What if the person you need the most is someone you've never met?
Julie Buxbaum mixes comedy and tragedy, love and loss, pain and elation, in her debut YA novel whose characters will come to feel like friends. Tell Me Three Things will appeal to fans of Rainbow Rowell, Jennifer Niven, and E. Lockhart.
Everything about Jessie is wrong. At least that's what it feels like during her first week of junior year at her new ultra-intimidating prep school in Los Angeles. Just when she's thinking about hightailing it back to Chicago, she gets an email from a person calling themselves Somebody/Nobody (SN for short), offering to help her navigate the wilds of Wood Valley High School. Is it an elaborate hoax? Or can she rely on SN for some much-needed help?
It's been barely two years since her mother's death, and because her father eloped with a woman he met online, Jessie has been forced to move across the country to live with her stepmonster and her pretentious teenage son. In a leap of faith - or an act of complete desperation - Jessie begins to rely on SN, and SN quickly becomes her lifeline and closest ally. Jessie can't help wanting to meet SN in person. But are some mysteries better left unsolved?
©2016 Julie Buxbaum (P)2016 Listening Library
"Here are three things about this book: (1) It's sweet and funny and romantic; (2) the mystery at the heart of the story will keep you turning the pages; (3) I have a feeling you'll be very happy you read it." (Jennifer E. Smith, author of The Statistical Probability of Love at First Sight)
"Three Things about this novel: (1) I loved it. (2) No, really, I LOVED it. (3) I wish I could tell every teen to read it. Buxbaum's book sounds, reads, breathes, worries, and soars like real adolescents do." (Jodi Picoult, New York Times best-selling author of Leaving Time and Off the Page)
"The desire to find out whether Jessie's real-life and virtual crushes are one and the same will keep [readers] turning the pages as quickly as possible." (Publishers Weekly)
I'm a clinical psychology doctorate student. I love to read a good romance or ya novel to escape from the everyday stresses of life.
I love the friend, the outlet, and the realness provided by Somebody Nobody. It was a little annoying in the beginning when they were emailing back and forth, with the combination of the email addresses and subject lines sometimes being longer than the email content. It is a quite bit predictable, but there's a few curves thrown in to make it more interesting at the end. This is not only a good book for someone who has lost someone. It is also a good book for anyone who has moved across the country and had to start over. Overall, I really loved this book and am looking forward to reading more from this author in the future.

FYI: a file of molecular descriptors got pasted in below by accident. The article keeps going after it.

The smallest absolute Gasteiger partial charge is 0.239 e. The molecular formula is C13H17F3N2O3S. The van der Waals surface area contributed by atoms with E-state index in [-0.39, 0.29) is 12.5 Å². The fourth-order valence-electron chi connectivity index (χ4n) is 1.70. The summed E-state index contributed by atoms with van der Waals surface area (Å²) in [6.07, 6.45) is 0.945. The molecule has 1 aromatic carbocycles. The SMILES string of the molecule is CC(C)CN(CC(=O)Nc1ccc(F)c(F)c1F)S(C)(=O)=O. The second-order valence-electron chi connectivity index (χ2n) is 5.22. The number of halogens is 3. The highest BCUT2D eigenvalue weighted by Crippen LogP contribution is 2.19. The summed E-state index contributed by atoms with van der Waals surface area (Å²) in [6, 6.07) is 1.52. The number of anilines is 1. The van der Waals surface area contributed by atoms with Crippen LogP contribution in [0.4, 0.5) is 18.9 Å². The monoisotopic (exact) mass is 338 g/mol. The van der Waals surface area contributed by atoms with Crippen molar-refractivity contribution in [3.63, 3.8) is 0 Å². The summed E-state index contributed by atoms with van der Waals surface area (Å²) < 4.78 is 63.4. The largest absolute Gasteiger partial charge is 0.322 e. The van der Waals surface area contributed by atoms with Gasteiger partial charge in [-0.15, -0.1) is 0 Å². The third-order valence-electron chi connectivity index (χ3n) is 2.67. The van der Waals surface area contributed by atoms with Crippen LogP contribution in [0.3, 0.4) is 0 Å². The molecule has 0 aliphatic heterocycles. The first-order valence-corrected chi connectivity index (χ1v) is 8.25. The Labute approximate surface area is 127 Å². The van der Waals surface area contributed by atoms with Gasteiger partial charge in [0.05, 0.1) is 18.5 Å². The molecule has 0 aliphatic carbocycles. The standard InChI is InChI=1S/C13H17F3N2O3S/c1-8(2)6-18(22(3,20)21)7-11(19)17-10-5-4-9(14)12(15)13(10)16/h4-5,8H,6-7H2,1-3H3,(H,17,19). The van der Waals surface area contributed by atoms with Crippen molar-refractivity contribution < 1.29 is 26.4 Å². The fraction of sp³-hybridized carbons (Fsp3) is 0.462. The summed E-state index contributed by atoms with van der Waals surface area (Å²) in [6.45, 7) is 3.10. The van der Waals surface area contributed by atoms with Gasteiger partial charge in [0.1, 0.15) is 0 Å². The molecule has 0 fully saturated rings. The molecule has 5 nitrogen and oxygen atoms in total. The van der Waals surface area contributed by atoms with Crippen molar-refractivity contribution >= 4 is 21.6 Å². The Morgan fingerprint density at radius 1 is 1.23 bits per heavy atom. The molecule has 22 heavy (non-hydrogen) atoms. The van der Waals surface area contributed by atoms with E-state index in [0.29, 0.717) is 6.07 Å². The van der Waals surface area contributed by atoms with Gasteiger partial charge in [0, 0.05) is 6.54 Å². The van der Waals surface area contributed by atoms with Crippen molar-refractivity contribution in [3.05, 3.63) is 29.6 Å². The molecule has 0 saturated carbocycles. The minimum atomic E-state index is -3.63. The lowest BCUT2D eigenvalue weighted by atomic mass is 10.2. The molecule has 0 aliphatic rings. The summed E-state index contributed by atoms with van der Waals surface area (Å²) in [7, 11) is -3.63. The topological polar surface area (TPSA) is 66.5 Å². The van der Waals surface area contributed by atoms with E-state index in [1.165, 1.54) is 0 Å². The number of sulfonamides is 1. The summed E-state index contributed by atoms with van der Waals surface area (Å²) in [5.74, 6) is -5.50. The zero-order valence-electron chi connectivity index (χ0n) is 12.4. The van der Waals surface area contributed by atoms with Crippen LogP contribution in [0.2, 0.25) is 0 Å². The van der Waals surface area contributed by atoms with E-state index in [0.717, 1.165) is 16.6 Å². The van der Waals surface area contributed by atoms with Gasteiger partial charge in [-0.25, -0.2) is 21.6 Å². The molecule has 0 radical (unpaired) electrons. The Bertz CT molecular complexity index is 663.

I listened to this book because it was on a list of unputdownable books, and that particular blogger said it was one of her favorite reads of the year. While I wouldn't at all consider it unputdownable or anything close to a favorite, it was a cute and sweet story. It's definitely a book for high schoolers and is entirely written from that perspective, but it had enough insightful moments and meaningful or emotional scenes that kept me interested (I'm 37). The narrator, however, was annoying for various reasons. A lot of the time it sounded like she had a very stuffy nose. The rest of the time she pronounced every single word that has a "g" in the middle of it- like English, dangle, or finger- strangely and it's those types of things that grate on me throughout a book. Why is it so hard for narrators to pronounce words, especially common ones, correctly? I run into this all the time with audiobook narrators and I guess it's my pet peeve.
They say you spend your whole life getting over High School. This novel was a "crossover " , written from a teen girl perspective, but your able to get a lot out of the book as an adult. I always say, if you can get 1 life changing experience from the book you read it's worth it. This book was worth listening to.
A delightful young adult/teenage love story with more depth than your average romance. At 25 I didn't find the depictions of high school overly cheesy or irrelevant. I smiled as I recalled the awkwardness and joy that comes along with being 16. Definitely happy I listened to this book especially after listening to how it related to the author's own experience losing her mother at 14.
Audiobooks have changed how I drive! I look forward to driving for work when I have a good book on deck.
I enjoyed the main character, and a few of the supporting characters turn out to have more depth by the end. I listened to it in less than 2 days, not necessarily because it was a great read, more likely due to wanting to know who "Somebody Nobody" was (even though it was fairly apparent who it was despite the author throwing in a couple of red herrings.) Generally, a sweet story if you can ignore the gross lack if disregard and care the father has for the main character.
Enjoy romance, erotic, and YA
This is a light, clean YA romance. No sex here. You must wait to find out who the male and I LOVED that meeting at the end of the book. Yes, worth my credit!!!
This book gives me all the feels. It is smart. It is funny. It is quirky. It is beautiful. Julie Buxbaum wrote the hell out of this book in the loveliest way.
What a great story. I loved this book and found myself listening whenever possible! Jesse is such a great character with an emotional journey that draws you right into her life. I loved the suspense of trying to figure out who SN is. Even though I guessed, I still was not sure until the very end. Loved it!!!
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